Should a game scale to the player’s level, or should areas of the world be gated off until a player reaches a certain level? This is another one of design choices perhaps best suited for game developers, but what the hell? I’ll throw my hat in the ring and provide my two cents.
In the MMORPG world, there are many factors that go into making a great MMO experience. Combat specifically is one of them, with many MMOs of yesteryear opting for tab-targeting. However, in recent years many MMOs have come onto the market with a more active combat style. Do MMOs need to go back to the age-old tab-targeting, or should we embrace the new future of active targeting in our games moving forward?
Wolcen: Lords of Mayhem is the debut effort from WOLCEN Studio just having recently left Early Access. Priced at $40 (40 US Dollars), this crowdfunded game clearly wears its ARPG inspiration on its sleeves. And what beautiful sleeves they are. Having playing roughly two hours at the time of writing, here are my initial impressions of Wolcen: Lords of Mayhem.
With the conclusion of Phantasy Star Online 2’s closed Beta event on Xbox One this past weekend, I can say without a doubt in my mind that I will be playing it on Day 1 when it launches this Spring. Here are just a few of the comparisons I made during my brief time in Phantasy Star Online 2 and why I think it’s the free-to-play version of one of the best MMOs ever.
In case you missed it, yesterday, Anthem-head Casey Hudson announced in a blog that the team was going to essentially overhaul the game top to bottom. I’m genuinely conflicted about this admittedly unsurprising confirmation from BioWare. On one hand, I don’t want BioWare to dump more resources into the objective failure that is Anthem. However, I do want to see the true fulfillment of that concept shown off to us at E3 2017. Let’s discuss.
As Bradford has been playing through Final Fantasy XIV for the first time recently, a thought has been circling in his head, especially since The Elder Scrolls Online's Greymoor event. One thing that has always bothered him was the barrier of entry with expansions, especially for new players.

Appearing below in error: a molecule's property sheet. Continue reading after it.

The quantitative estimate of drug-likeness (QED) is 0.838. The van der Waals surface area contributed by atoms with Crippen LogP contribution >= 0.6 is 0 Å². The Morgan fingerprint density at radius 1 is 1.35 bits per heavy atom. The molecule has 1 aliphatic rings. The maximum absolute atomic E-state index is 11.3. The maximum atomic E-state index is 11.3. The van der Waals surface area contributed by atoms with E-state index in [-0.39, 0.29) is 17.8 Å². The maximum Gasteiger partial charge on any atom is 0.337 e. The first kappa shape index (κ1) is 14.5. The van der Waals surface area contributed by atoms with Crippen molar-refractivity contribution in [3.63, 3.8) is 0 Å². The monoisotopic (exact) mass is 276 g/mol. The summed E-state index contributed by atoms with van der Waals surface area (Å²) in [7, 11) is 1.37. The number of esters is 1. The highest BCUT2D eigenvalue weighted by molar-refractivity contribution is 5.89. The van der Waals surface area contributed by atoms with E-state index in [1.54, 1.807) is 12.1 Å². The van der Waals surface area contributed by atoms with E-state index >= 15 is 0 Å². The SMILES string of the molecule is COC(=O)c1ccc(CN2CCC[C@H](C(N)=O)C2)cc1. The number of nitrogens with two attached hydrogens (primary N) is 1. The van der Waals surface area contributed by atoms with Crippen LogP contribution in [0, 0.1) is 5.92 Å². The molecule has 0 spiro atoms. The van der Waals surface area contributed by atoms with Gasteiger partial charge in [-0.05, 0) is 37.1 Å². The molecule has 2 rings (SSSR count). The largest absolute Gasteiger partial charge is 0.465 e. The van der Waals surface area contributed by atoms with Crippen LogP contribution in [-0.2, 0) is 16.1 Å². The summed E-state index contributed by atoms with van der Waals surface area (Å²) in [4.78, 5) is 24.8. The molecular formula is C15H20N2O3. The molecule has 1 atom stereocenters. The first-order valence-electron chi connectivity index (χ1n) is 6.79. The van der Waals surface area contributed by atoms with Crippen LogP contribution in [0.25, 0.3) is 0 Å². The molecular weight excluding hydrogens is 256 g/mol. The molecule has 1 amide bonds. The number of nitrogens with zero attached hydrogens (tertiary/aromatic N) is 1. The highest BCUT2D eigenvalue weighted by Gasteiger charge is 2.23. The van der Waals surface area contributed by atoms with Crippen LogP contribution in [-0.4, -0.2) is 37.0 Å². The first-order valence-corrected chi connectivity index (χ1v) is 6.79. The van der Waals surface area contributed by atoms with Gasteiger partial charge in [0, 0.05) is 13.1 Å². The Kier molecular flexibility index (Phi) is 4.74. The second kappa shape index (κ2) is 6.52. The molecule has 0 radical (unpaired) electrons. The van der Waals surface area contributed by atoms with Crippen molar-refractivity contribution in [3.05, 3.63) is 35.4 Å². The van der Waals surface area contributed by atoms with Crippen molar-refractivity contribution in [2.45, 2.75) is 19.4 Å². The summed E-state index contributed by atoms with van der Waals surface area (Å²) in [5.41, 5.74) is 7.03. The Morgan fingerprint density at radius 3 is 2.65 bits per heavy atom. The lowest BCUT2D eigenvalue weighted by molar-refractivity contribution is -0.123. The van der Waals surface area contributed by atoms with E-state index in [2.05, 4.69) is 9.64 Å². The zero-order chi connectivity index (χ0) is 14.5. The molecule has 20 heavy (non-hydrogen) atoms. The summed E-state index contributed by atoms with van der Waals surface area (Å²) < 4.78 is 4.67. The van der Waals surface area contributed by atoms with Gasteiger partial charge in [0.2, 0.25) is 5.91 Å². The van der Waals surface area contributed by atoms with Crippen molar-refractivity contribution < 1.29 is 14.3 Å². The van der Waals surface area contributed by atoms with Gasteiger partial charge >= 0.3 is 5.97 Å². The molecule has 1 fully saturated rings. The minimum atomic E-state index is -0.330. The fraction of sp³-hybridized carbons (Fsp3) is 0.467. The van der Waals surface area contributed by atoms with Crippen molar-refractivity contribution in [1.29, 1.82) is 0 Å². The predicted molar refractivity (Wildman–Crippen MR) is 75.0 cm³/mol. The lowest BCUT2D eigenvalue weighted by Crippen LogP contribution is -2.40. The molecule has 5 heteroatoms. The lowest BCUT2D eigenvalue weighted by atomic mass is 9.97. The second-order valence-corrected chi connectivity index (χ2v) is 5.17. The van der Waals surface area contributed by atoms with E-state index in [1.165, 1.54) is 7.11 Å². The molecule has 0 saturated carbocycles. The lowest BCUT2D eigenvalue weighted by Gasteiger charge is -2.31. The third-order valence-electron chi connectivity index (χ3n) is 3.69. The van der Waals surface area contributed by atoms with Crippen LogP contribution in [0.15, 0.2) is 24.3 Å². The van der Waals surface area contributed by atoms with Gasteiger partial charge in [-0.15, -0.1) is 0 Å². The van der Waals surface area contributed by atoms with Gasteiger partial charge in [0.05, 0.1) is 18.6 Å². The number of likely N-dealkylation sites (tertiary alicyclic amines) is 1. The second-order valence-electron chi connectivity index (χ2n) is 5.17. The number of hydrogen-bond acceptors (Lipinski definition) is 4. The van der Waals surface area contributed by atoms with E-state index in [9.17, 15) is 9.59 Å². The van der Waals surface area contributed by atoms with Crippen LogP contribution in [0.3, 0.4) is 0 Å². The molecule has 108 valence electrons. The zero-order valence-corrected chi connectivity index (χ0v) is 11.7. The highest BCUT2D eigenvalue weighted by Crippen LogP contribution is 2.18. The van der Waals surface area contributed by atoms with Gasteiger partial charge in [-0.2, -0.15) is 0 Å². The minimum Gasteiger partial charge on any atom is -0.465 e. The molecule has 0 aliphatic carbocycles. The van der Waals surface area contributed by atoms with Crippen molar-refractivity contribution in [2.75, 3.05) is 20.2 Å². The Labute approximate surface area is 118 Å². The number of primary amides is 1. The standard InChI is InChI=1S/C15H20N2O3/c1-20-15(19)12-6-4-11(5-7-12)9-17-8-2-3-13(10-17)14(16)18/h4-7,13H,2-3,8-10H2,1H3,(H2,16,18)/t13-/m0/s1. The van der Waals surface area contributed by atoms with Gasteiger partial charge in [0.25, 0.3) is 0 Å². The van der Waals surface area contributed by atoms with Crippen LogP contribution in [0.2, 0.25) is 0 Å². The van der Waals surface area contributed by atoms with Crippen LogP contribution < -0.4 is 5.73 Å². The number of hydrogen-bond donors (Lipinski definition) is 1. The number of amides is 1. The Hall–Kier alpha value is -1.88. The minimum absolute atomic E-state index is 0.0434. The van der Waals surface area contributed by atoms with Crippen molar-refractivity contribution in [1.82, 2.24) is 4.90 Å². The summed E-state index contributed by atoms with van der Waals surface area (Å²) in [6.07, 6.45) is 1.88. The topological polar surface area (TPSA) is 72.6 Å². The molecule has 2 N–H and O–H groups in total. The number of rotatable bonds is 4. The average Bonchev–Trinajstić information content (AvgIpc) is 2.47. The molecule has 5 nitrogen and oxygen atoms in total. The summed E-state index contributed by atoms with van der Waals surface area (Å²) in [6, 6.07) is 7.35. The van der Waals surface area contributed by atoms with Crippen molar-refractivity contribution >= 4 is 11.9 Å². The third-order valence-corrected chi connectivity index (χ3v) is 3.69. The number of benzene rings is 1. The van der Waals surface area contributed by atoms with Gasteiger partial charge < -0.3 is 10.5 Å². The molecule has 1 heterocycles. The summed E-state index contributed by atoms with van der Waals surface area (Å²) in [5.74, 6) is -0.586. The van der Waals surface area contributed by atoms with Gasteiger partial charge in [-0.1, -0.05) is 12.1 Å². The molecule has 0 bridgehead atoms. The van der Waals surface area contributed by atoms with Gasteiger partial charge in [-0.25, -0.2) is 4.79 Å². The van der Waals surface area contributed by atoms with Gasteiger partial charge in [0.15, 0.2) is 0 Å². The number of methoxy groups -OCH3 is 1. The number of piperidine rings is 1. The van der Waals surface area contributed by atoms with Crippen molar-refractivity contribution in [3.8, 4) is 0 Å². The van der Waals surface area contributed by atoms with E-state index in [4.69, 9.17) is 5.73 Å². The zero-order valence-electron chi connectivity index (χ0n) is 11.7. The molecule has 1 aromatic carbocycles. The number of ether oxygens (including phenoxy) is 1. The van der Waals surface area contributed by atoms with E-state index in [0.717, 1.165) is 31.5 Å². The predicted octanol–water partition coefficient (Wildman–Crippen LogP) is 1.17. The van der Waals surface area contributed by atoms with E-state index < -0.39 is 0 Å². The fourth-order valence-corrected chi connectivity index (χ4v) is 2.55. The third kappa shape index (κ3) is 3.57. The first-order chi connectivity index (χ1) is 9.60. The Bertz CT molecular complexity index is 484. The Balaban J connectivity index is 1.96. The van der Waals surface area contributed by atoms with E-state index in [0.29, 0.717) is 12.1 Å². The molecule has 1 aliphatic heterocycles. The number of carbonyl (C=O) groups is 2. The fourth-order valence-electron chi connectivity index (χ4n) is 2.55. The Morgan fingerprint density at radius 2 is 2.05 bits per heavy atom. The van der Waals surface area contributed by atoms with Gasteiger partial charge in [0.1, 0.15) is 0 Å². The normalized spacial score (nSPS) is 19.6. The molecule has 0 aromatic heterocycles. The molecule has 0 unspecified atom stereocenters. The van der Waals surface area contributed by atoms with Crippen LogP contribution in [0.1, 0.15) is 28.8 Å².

Let’s be real. You all knew this editorial was coming. Let’s not waste time, shall we? Blizzard released a statement to the whole Warcraft 3 Reforged embarrassment which had some words in it. Their response is craven, pathetic, but ultimately, unsurprising.
The Game? Unreleased. The Developer? Defensive. The Funding? Paid in full. The Side Project? On the way. The preceding description could be used to characterize any number of crowdfunded games in development. Another controversy rears its head, so this time I have to ask myself, “Why am I not surprised?”
the Atelier Dusk Trilogy was just re-released recently on PlayStation 4, Xbox One, Nintendo Switch and PC. Originally exclusive to the PS3, the three Atelier titles in the Dusk Trilogy – Ayesha, Escha & Logy, and Shallie – have had some noticeable improvements in making them feel less dated. Although this is not our full review of the trilogy, here are our initial thoughts for those looking into whether to buy the RPG series or not.
This week Echtra Games announced that Torchlight Frontiers is no more, but declared, long live Torchlight 3. Max Schaefer stated plainly in the announcement video that, throughout the alpha and development cycle Torchlight Frontiers “told” them that it preferred to be the spiritual successor to Torchlight 1 and 2. The reveal of changing everything from how you pay to how you play says something very different to me, and it isn’t very good.
How do you make your Soulsborne clone stand out in a sea of clones? Give it the edgiest name you could possibly think of. Pascal’s Wager is a new Souls-inspired mobile game currently only available on iOS, and it’s a surprisingly full-featured experience. So why am I taking a pot-shot at the name? Because it has absolutely nothing to do with the story.